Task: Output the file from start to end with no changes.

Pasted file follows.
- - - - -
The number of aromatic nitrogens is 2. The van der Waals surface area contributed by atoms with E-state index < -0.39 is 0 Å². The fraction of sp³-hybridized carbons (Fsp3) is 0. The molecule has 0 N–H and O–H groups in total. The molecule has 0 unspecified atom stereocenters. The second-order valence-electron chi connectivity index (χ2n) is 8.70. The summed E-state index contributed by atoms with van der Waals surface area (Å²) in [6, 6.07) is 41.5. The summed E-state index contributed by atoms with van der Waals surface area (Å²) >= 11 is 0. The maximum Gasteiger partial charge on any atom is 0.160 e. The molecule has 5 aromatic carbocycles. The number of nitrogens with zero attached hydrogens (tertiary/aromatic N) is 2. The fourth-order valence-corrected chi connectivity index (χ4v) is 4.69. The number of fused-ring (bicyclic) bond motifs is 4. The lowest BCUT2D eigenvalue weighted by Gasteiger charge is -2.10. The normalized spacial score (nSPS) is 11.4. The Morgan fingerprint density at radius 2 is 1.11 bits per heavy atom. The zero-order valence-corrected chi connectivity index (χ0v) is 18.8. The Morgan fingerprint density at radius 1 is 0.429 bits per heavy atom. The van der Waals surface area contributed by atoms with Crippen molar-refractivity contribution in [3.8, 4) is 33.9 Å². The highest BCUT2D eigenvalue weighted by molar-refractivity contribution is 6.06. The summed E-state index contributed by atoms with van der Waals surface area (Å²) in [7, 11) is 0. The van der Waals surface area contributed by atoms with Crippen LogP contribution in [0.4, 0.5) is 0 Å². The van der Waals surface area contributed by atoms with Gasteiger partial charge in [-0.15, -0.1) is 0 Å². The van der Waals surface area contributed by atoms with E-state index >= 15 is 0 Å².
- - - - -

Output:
The number of aromatic nitrogens is 2. The van der Waals surface area contributed by atoms with E-state index < -0.39 is 0 Å². The fraction of sp³-hybridized carbons (Fsp3) is 0. The molecule has 0 N–H and O–H groups in total. The molecule has 0 unspecified atom stereocenters. The second-order valence-electron chi connectivity index (χ2n) is 8.70. The summed E-state index contributed by atoms with van der Waals surface area (Å²) in [6, 6.07) is 41.5. The summed E-state index contributed by atoms with van der Waals surface area (Å²) >= 11 is 0. The maximum Gasteiger partial charge on any atom is 0.160 e. The molecule has 5 aromatic carbocycles. The number of nitrogens with zero attached hydrogens (tertiary/aromatic N) is 2. The fourth-order valence-corrected chi connectivity index (χ4v) is 4.69. The number of fused-ring (bicyclic) bond motifs is 4. The lowest BCUT2D eigenvalue weighted by Gasteiger charge is -2.10. The normalized spacial score (nSPS) is 11.4. The Morgan fingerprint density at radius 2 is 1.11 bits per heavy atom. The zero-order valence-corrected chi connectivity index (χ0v) is 18.8. The Morgan fingerprint density at radius 1 is 0.429 bits per heavy atom. The van der Waals surface area contributed by atoms with Crippen molar-refractivity contribution in [3.8, 4) is 33.9 Å². The highest BCUT2D eigenvalue weighted by molar-refractivity contribution is 6.06. The summed E-state index contributed by atoms with van der Waals surface area (Å²) in [7, 11) is 0. The van der Waals surface area contributed by atoms with Crippen LogP contribution in [0.4, 0.5) is 0 Å². The van der Waals surface area contributed by atoms with Gasteiger partial charge in [-0.15, -0.1) is 0 Å². The van der Waals surface area contributed by atoms with E-state index >= 15 is 0 Å².